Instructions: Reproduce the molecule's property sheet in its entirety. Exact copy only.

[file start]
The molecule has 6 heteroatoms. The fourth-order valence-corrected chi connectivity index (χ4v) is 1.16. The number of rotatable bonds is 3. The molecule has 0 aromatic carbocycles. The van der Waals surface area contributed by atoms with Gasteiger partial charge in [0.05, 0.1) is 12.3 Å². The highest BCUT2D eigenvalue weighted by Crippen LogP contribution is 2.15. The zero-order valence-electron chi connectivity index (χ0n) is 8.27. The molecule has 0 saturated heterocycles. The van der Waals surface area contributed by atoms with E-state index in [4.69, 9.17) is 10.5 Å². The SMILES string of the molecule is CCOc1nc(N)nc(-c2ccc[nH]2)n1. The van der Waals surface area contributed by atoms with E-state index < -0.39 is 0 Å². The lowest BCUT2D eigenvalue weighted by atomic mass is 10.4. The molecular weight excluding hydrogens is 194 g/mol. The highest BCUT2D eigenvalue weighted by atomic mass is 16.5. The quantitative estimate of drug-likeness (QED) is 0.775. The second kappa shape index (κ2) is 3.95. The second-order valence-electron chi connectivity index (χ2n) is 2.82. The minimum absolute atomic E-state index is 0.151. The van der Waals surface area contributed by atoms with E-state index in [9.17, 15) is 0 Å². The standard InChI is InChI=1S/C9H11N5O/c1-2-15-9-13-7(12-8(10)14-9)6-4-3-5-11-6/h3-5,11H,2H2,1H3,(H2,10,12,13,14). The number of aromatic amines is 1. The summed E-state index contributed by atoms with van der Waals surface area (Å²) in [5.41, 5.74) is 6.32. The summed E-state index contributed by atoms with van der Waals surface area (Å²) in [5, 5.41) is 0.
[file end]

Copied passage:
The molecule has 6 heteroatoms. The fourth-order valence-corrected chi connectivity index (χ4v) is 1.16. The number of rotatable bonds is 3. The molecule has 0 aromatic carbocycles. The van der Waals surface area contributed by atoms with Gasteiger partial charge in [0.05, 0.1) is 12.3 Å². The highest BCUT2D eigenvalue weighted by Crippen LogP contribution is 2.15. The zero-order valence-electron chi connectivity index (χ0n) is 8.27. The molecule has 0 saturated heterocycles. The van der Waals surface area contributed by atoms with E-state index in [4.69, 9.17) is 10.5 Å². The SMILES string of the molecule is CCOc1nc(N)nc(-c2ccc[nH]2)n1. The van der Waals surface area contributed by atoms with E-state index < -0.39 is 0 Å². The lowest BCUT2D eigenvalue weighted by atomic mass is 10.4. The molecular weight excluding hydrogens is 194 g/mol. The highest BCUT2D eigenvalue weighted by atomic mass is 16.5. The quantitative estimate of drug-likeness (QED) is 0.775. The second kappa shape index (κ2) is 3.95. The second-order valence-electron chi connectivity index (χ2n) is 2.82. The minimum absolute atomic E-state index is 0.151. The van der Waals surface area contributed by atoms with E-state index in [9.17, 15) is 0 Å². The standard InChI is InChI=1S/C9H11N5O/c1-2-15-9-13-7(12-8(10)14-9)6-4-3-5-11-6/h3-5,11H,2H2,1H3,(H2,10,12,13,14). The number of aromatic amines is 1. The summed E-state index contributed by atoms with van der Waals surface area (Å²) in [5.41, 5.74) is 6.32. The summed E-state index contributed by atoms with van der Waals surface area (Å²) in [5, 5.41) is 0.